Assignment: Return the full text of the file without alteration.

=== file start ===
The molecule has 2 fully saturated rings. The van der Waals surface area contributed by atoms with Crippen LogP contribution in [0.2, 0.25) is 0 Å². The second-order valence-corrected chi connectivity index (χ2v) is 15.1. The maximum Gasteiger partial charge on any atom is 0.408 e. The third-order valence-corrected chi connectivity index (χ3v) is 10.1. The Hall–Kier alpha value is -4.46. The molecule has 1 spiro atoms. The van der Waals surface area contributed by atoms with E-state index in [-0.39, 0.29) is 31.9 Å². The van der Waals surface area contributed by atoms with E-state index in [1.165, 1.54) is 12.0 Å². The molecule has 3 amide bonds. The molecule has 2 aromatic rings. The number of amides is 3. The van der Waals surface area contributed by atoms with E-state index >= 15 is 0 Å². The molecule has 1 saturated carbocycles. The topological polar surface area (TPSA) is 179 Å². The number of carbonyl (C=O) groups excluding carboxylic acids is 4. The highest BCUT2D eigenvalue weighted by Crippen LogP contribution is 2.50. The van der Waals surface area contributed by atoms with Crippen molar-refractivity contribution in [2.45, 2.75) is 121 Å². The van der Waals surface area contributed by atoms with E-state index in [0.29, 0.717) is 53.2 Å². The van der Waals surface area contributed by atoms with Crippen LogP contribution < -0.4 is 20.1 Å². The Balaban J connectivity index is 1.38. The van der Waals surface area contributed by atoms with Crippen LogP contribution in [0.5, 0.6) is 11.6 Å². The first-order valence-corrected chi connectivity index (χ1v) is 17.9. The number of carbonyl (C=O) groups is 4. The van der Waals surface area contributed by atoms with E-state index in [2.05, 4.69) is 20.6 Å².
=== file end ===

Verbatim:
The molecule has 2 fully saturated rings. The van der Waals surface area contributed by atoms with Crippen LogP contribution in [0.2, 0.25) is 0 Å². The second-order valence-corrected chi connectivity index (χ2v) is 15.1. The maximum Gasteiger partial charge on any atom is 0.408 e. The third-order valence-corrected chi connectivity index (χ3v) is 10.1. The Hall–Kier alpha value is -4.46. The molecule has 1 spiro atoms. The van der Waals surface area contributed by atoms with E-state index in [-0.39, 0.29) is 31.9 Å². The van der Waals surface area contributed by atoms with E-state index in [1.165, 1.54) is 12.0 Å². The molecule has 3 amide bonds. The molecule has 2 aromatic rings. The number of amides is 3. The van der Waals surface area contributed by atoms with E-state index >= 15 is 0 Å². The molecule has 1 saturated carbocycles. The topological polar surface area (TPSA) is 179 Å². The number of carbonyl (C=O) groups excluding carboxylic acids is 4. The highest BCUT2D eigenvalue weighted by Crippen LogP contribution is 2.50. The van der Waals surface area contributed by atoms with Crippen molar-refractivity contribution in [2.45, 2.75) is 121 Å². The van der Waals surface area contributed by atoms with E-state index in [0.29, 0.717) is 53.2 Å². The van der Waals surface area contributed by atoms with Crippen LogP contribution < -0.4 is 20.1 Å². The Balaban J connectivity index is 1.38. The van der Waals surface area contributed by atoms with Crippen LogP contribution in [0.5, 0.6) is 11.6 Å². The first-order valence-corrected chi connectivity index (χ1v) is 17.9. The number of carbonyl (C=O) groups is 4. The van der Waals surface area contributed by atoms with E-state index in [2.05, 4.69) is 20.6 Å².